As I've said before, I teach part time at a small Midwestern university. Recently, my state has asked its public universities to cut their budgets by up to 25%. My university's president has worked on at least that level of budget cuts for the past semester that he's been with us anyway, because that's how much over budget our spending has been. From simple solutions, such as turning off office, classroom, and hall lights when there's no one there, and shutting down computer labs after hours, to larger sacrifices, like a freeze on wage increases, there have been a whole lot of common sense changes made.
Recently, he decided that it was in the university's best interests to place a moratorium on all spending for travel and conferences for professors and students. He also decided to place a moratorium on hiring new people.
This includes replacing professors who've retired or left for greener pastures.
While these two freezes make sense on a purely budgetary perspective, they are incredibly short sighted. The first, taking away travel funds, sends the message to prospective students that this isn't the university to come to--especially if they want to travel--because it doesn't take student needs into consideration. It also gives other universities a tool to help drive down our enrollment further, and to lure away current and prospective faculty (see? we give you money for travel while our competitor doesn't).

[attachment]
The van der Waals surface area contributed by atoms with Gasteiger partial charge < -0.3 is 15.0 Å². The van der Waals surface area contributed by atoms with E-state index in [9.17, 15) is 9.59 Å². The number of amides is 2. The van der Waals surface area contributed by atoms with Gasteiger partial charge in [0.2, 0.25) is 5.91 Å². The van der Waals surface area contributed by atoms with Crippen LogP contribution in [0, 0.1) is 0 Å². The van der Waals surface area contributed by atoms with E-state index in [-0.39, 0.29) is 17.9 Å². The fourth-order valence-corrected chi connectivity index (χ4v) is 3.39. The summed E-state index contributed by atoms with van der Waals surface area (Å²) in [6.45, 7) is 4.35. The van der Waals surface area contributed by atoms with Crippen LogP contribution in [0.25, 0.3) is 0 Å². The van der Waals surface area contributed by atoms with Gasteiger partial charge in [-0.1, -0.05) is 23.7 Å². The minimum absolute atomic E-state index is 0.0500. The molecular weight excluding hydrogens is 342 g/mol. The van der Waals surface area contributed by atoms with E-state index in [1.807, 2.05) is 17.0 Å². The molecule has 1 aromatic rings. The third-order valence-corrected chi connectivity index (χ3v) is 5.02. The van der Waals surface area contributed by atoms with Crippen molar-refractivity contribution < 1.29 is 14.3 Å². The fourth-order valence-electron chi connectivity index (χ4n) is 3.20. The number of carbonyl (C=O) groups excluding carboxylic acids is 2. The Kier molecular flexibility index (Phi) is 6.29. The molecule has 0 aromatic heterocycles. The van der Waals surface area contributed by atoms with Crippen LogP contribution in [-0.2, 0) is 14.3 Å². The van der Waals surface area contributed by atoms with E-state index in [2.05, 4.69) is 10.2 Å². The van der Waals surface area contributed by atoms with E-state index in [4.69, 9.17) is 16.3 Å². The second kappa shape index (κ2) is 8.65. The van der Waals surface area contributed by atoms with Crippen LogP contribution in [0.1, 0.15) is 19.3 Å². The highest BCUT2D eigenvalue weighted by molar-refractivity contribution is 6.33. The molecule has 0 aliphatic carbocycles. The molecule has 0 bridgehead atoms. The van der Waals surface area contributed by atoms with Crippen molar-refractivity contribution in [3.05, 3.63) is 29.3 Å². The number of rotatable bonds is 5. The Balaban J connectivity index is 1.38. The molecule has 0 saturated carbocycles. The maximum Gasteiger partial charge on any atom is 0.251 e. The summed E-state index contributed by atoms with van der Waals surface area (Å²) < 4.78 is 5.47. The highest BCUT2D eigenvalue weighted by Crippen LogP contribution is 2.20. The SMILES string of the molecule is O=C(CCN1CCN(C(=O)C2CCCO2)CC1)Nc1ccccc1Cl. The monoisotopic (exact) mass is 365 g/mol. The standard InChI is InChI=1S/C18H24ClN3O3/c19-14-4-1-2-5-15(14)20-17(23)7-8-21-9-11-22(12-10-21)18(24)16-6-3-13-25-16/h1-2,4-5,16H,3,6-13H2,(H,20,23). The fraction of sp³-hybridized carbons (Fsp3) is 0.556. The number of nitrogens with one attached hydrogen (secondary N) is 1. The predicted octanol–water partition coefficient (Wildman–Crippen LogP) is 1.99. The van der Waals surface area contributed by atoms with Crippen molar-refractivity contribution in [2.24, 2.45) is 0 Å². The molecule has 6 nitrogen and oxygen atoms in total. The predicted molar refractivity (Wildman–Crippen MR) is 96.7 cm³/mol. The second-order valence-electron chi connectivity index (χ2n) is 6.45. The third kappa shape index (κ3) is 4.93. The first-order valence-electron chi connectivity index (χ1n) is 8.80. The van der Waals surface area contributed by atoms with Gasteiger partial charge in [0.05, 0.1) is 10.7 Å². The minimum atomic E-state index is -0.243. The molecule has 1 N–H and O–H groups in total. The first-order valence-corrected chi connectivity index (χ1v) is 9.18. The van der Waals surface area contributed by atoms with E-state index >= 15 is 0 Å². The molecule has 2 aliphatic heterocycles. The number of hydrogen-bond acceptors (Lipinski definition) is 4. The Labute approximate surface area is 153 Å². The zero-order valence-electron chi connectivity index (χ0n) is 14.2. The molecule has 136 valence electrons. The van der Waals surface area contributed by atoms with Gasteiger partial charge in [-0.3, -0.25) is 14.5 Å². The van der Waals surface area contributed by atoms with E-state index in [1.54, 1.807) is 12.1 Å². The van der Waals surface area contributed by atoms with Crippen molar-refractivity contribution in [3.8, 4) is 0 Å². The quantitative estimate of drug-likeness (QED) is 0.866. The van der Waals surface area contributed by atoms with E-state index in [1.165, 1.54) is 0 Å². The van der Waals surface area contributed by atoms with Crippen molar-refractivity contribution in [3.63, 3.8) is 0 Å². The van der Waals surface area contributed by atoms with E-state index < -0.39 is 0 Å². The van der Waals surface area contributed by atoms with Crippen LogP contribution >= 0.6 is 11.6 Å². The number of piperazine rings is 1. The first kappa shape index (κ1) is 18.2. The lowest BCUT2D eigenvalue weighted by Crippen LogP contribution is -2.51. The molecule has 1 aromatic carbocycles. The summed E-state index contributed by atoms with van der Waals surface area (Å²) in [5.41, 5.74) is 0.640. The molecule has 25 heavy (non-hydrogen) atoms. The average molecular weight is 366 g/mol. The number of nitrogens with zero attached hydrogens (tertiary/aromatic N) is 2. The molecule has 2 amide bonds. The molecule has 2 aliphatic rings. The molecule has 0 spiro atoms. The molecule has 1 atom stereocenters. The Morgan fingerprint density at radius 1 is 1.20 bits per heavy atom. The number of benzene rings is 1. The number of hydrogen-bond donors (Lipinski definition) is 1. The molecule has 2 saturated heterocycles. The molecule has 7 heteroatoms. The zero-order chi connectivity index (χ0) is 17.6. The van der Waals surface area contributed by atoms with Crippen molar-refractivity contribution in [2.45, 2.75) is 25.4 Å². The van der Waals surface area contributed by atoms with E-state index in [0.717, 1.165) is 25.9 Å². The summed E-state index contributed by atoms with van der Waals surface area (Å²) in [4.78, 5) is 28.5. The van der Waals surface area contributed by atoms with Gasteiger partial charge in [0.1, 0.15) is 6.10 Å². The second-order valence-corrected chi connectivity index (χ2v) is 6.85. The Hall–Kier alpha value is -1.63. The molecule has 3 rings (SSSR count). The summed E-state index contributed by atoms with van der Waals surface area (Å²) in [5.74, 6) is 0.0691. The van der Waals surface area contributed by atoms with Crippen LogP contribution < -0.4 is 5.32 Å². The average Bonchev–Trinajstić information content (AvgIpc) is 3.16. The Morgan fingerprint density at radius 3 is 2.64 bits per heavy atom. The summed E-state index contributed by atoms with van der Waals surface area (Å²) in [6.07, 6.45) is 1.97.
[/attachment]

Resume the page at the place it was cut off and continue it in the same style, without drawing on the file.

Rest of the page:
The second, the hiring freeze, makes an even more dangerous, short-sighted, error: though our enrollment is currently down, the economy is bad, and getting worse. People are losing jobs left and right, and since many companies are tightening their belts for the coming difficulties, will not easily find another position, if they can find anything at all. What do people do if they lose their jobs and can't find another? They go to school.
We don't have enough full-time professors to maintain the level of non-majors classes in most of our departments without the recent losses we've had (professors quitting, retiring, and dying have left us three short in the English department alone). Our majors classes suffer--many that were on two year rotations in the past have gone to three year rotations, without a concomitant increase in upper division majors classes. We have to offer a specific number of non-majors classes to fulfill the core requirements for all students, and that number doesn't drop with enrollment numbers.
When the economy tanks further, enrollment starts to rise, and we simply don't have the faculty we need to man the classrooms, we're looking at a disaster.
2 hours ago